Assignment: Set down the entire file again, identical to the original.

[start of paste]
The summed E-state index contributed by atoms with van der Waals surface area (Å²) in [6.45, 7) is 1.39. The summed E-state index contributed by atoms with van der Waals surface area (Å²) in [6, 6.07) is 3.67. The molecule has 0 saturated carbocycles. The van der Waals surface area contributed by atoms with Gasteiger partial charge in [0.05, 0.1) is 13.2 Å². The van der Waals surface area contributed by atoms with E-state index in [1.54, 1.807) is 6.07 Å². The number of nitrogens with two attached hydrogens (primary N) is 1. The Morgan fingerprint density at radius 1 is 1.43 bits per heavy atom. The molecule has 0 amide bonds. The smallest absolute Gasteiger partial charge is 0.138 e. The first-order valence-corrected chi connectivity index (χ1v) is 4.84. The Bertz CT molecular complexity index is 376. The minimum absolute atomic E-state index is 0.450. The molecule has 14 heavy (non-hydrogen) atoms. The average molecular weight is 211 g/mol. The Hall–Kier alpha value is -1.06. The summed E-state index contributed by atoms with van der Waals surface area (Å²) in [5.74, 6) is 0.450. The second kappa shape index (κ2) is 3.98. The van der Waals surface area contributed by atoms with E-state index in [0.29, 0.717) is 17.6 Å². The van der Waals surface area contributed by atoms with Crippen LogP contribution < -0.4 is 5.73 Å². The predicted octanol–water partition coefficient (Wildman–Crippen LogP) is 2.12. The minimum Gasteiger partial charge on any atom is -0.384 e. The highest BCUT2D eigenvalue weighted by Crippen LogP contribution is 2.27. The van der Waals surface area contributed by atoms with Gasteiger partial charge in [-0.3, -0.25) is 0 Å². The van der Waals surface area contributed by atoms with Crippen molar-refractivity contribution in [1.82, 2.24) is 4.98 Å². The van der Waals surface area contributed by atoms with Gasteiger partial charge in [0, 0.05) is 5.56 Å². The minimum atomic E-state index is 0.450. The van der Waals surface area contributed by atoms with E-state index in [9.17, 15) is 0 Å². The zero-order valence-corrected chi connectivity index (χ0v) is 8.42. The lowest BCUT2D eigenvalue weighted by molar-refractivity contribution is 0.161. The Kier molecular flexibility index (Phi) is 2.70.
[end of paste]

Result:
The summed E-state index contributed by atoms with van der Waals surface area (Å²) in [6.45, 7) is 1.39. The summed E-state index contributed by atoms with van der Waals surface area (Å²) in [6, 6.07) is 3.67. The molecule has 0 saturated carbocycles. The van der Waals surface area contributed by atoms with Gasteiger partial charge in [0.05, 0.1) is 13.2 Å². The van der Waals surface area contributed by atoms with E-state index in [1.54, 1.807) is 6.07 Å². The number of nitrogens with two attached hydrogens (primary N) is 1. The Morgan fingerprint density at radius 1 is 1.43 bits per heavy atom. The molecule has 0 amide bonds. The smallest absolute Gasteiger partial charge is 0.138 e. The first-order valence-corrected chi connectivity index (χ1v) is 4.84. The Bertz CT molecular complexity index is 376. The minimum absolute atomic E-state index is 0.450. The molecule has 14 heavy (non-hydrogen) atoms. The average molecular weight is 211 g/mol. The Hall–Kier alpha value is -1.06. The summed E-state index contributed by atoms with van der Waals surface area (Å²) in [5.74, 6) is 0.450. The second kappa shape index (κ2) is 3.98. The van der Waals surface area contributed by atoms with E-state index in [0.29, 0.717) is 17.6 Å². The van der Waals surface area contributed by atoms with Crippen LogP contribution < -0.4 is 5.73 Å². The predicted octanol–water partition coefficient (Wildman–Crippen LogP) is 2.12. The minimum Gasteiger partial charge on any atom is -0.384 e. The highest BCUT2D eigenvalue weighted by Crippen LogP contribution is 2.27. The van der Waals surface area contributed by atoms with Gasteiger partial charge in [-0.3, -0.25) is 0 Å². The van der Waals surface area contributed by atoms with Crippen molar-refractivity contribution in [1.82, 2.24) is 4.98 Å². The van der Waals surface area contributed by atoms with Gasteiger partial charge in [0, 0.05) is 5.56 Å². The minimum atomic E-state index is 0.450. The van der Waals surface area contributed by atoms with E-state index in [9.17, 15) is 0 Å². The zero-order valence-corrected chi connectivity index (χ0v) is 8.42. The lowest BCUT2D eigenvalue weighted by molar-refractivity contribution is 0.161. The Kier molecular flexibility index (Phi) is 2.70.